New model could optimize strategies to cure HIV

According to a study published recently in the eLife journal, researchers have established the optimal conditions after a stem cell transplant that could regulate HIV without having to use a daily pill.

HIV

HIV. Image Credit: RAJ CREATIONZS/Shutterstock.com

Identifying the right balance of cell type, stem cell dose, and timing of antiretroviral therapy (ART) may possibly result in a spontaneous cure of HIV.

Only two cases of HIV cure are available to date: the London Patient and the Berlin Patient, in whom stem cells were transplanted with stem cells taken from donors who lack a molecule known as CCR5, to which HIV is attracted.

The major obstacle to HIV eradication is a latent reservoir of long-lived infected cells, and cure strategies aim to eliminate all infected cells or permanently prevent viral reactivation from latency. We wanted to recreate the cures seen in the Berlin and London patients but with reduced toxicity.”

E. Fabian Cardozo-Ojeda, Study First Author and Senior Staff Scientist, Vaccine and Infectious Disease Division, Fred Hutchinson Cancer Research Center

The researchers studied the use of autologous stem cell transplants, in which bone marrow stem cells are extracted from the patient, then designed using gene editing so that they lack the CCR5 molecule, and finally transplanted in patients.

At present, this method is being tested in an early clinical trial in HIV patients; however, the least number of CCR5-edited stem cells needed for the long-term cure or remission observed in the London and Berlin patients was not known.

Hence, to establish this, the team designed a multi-stage mathematical model to examine the dynamics of transplanted and residual stem cells, HIV viral loads (that is, the quantity of virus in the blood), and how these are impacted by the timing of ART withdrawal.

The model was based on information obtained from 22 monkeys that had simian HIV and were treated with a stem cell transplant, either with or without CCR5 gene editing. Subsequently, ART was stopped in a subset of the animals after a year.

The viral load and the dynamics of immune cells varied between the animals; however, a stable theme was that the viral load following ART withdrawal was greater in transplanted animals when compared to the untreated ones. This indicates that stem cell transplantation may decrease the prevailing immune cell immunity to HIV.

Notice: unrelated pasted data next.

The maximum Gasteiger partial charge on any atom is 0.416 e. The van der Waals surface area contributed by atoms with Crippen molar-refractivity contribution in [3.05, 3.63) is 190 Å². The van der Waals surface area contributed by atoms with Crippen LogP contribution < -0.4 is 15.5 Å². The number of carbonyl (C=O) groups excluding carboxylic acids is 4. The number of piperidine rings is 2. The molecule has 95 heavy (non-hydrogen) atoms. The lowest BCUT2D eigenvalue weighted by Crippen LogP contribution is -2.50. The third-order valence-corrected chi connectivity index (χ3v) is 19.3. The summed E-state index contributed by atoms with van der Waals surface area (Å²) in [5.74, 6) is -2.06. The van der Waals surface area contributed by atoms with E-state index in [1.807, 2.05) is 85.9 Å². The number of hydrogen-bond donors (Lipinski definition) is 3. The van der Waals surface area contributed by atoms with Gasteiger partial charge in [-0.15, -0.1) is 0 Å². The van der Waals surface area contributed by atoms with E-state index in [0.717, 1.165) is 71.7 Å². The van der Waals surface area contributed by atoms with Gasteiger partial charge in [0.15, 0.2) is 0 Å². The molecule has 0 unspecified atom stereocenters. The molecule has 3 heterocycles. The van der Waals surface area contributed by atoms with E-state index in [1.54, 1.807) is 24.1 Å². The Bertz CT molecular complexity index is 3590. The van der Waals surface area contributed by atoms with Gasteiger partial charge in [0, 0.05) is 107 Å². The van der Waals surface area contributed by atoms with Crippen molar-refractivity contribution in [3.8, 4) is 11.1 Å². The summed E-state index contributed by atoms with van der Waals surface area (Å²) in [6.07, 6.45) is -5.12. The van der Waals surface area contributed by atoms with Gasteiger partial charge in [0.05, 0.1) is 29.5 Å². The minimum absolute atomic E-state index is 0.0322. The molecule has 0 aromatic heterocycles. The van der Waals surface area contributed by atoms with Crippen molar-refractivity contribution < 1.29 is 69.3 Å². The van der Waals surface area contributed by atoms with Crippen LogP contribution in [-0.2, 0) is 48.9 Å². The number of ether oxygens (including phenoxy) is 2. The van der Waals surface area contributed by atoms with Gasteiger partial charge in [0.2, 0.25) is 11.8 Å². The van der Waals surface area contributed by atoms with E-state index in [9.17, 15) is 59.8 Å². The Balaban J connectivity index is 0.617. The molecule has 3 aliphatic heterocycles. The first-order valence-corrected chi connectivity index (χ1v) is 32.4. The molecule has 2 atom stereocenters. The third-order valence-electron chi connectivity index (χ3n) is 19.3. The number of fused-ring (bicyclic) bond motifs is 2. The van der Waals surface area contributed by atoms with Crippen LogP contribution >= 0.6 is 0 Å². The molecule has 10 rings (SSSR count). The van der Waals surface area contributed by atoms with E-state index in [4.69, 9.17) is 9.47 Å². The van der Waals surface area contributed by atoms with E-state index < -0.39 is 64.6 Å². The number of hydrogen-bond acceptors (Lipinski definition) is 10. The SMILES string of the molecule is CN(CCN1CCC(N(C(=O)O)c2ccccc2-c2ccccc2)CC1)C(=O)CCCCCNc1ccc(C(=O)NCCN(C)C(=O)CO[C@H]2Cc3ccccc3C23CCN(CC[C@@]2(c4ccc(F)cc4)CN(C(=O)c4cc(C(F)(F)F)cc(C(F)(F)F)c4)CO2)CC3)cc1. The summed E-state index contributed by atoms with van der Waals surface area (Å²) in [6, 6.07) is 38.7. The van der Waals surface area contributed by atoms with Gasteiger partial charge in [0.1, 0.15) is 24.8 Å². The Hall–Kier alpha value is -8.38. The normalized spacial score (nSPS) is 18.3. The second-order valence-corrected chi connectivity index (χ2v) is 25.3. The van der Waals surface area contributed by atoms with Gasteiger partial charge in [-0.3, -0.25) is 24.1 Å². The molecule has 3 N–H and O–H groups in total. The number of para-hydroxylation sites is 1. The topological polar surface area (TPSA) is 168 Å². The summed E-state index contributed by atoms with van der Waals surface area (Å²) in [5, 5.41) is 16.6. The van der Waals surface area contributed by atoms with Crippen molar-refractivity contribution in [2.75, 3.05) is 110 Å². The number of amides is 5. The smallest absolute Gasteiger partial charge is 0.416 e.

The researchers speculated that if the CCR5 molecule is adequately disrupted in the transplanted stem cells, the immunity could be recovered.

To examine this further, they applied their model to estimate the conditions needed to obtain viral control following ART withdrawal. They observed two significant conditions—the first condition was ensuring a dose of at least five times as many transplanted stem cells as there are residual stem cells post the transplant, and the second condition was enabling the CCR5-edited stem cells to be at least 76%–94% of the total population of transplanted stem cells.

Our model predicts that viral control might be possible following autologous, gene-edited stem cell transplants if a sufficient proportion of edited stem cells are allowed to repopulate the blood before ART is stopped. The results illustrate the capabilities of mathematical models in optimising strategies for HIV cure.”

Joshua T. Schiffer, Study Senior Author and Associate Professor, Vaccine and Infectious Disease Division, Fred Hutchinson Cancer Center

Source:
Journal reference:

Cardozo-Ojeda, E. F., et al. (2021) Thresholds for post-rebound SHIV control after CCR5 gene-edited autologous hematopoietic cell transplantation. eLife. doi.org/10.7554/eLife.57646.

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